- Income thresholds for repayment will be indexed to the consumer price index instead of the faster rising average weekly wages, which means higher repayments to the government over the longer term.
- Universities will have to meet a 2.5 per cent efficiency dividend, and funding will depend on performance.
- There will be new measures to ensure benefits recipients "fulfil their obligations", by meeting with employment groups, for example, or taking part in "work for the dole" schemes.
- Centrelink recipients could be restricted from buying alcohol, gambling or withdrawing cash.
- Up to $13 billion of 2014 "zombie cuts" to welfare and education will be dumped but replaced with the above $2.8 billion cuts to high education and $2.4 billion alternative cuts to welfare, passed by the Senate in March.
- These include abolishing end of year supplements for Family Tax Benefit Benefits, making the unemployed wait four weeks before receiving the dole and stripping carbon tax compensation from new welfare recipients.
- Up to 3.5 million people on the age and disability support pensions and parenting payment will receive one-off cash payments to help them cover their energy bills by June 30 - $75 for singles and $125 for couples.
- A $5.5 million awareness campaign will target anti-vaxxers, and from July, Family Tax Benefit A payments will be reduced by $726 a year for each child who hasn't been immunised.
- Another zombie cut of $55 million over three years from community legal centres has already been restored.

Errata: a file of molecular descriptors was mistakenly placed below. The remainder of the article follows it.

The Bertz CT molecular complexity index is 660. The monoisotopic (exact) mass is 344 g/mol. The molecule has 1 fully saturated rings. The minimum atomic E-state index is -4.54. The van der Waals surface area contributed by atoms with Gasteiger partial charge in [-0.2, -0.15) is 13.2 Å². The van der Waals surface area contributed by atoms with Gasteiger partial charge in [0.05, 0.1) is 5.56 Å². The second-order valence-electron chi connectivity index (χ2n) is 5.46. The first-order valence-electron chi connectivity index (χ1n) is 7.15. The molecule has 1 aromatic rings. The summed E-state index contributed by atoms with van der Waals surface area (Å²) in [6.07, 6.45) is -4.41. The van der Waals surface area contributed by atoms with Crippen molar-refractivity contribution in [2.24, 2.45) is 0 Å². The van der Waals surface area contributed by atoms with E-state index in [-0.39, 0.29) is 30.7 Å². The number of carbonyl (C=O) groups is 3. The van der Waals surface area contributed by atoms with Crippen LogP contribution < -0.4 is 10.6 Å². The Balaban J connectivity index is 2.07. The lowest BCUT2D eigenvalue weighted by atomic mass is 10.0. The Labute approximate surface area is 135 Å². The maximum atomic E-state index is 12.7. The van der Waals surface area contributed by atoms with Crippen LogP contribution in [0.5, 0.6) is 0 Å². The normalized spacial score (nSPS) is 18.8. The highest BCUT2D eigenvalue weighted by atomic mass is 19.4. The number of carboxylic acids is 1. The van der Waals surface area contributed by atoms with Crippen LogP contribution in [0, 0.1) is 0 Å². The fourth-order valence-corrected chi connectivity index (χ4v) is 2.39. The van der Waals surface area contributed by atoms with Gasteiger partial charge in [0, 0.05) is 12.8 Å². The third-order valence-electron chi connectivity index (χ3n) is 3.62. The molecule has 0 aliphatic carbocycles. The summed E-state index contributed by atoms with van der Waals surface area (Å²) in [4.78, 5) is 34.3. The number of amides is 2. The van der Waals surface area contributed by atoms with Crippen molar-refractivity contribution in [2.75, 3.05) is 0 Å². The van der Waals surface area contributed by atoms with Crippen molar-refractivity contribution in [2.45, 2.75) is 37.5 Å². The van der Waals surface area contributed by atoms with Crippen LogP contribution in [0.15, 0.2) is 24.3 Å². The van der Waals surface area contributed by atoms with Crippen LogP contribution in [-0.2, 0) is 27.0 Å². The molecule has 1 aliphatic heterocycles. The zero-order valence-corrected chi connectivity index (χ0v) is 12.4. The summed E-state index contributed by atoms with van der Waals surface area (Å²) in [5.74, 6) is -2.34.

- The Government will bring forward most of its $50 billion infrastructure program from last year to "fast-track" projects it sees as "good debt" rather than "bad debt".
- Sydney's $6 billion second airport at Badgerys Creek will be bankrolled by the Coalition after Sydney Airport declined the project.
- At least $1 billion will be put towards the inland rail connecting Brisbane with Melbourne, Adelaide and Perth, which will be built in partnership with a private company for an estimated $10 billion.
- Expect the further roll-out of the Government's City Deals between all levels of government and the private sector to develop urban areas, starting with $100 million for Townsville.
BUSINESS AND MEDIA
- The first tranche of the 10-year plan was passed in April giving businesses with a turnover of up to $50 million a tax cut. The Coalition wants to extend this to all businesses.
- Oil and gas companies could lose some tax deductions.
- Gambling advertising will be banned before 8.30pm during live sporting events, and for five minutes before and after the start of play.
- The $130 million annual licence fee for broadcasters will be scrapped in favour of a $40 million spectrum fee.
- New measures to claw back up to $15 billion from the black economy.
- Defence spending is expected to rise from $32.4 billion in 2016-17 to $58.7 billion in 2025-26.
- The Australian Federal Police will receive an extra $321.4 million to fund an expansion of the force with up to 300 personnel expected to be hired, including negotiators, tactical response officers, bomb squad technicians and forensic specialists.
- Around $350 million will go to preventing suicide among war veterans.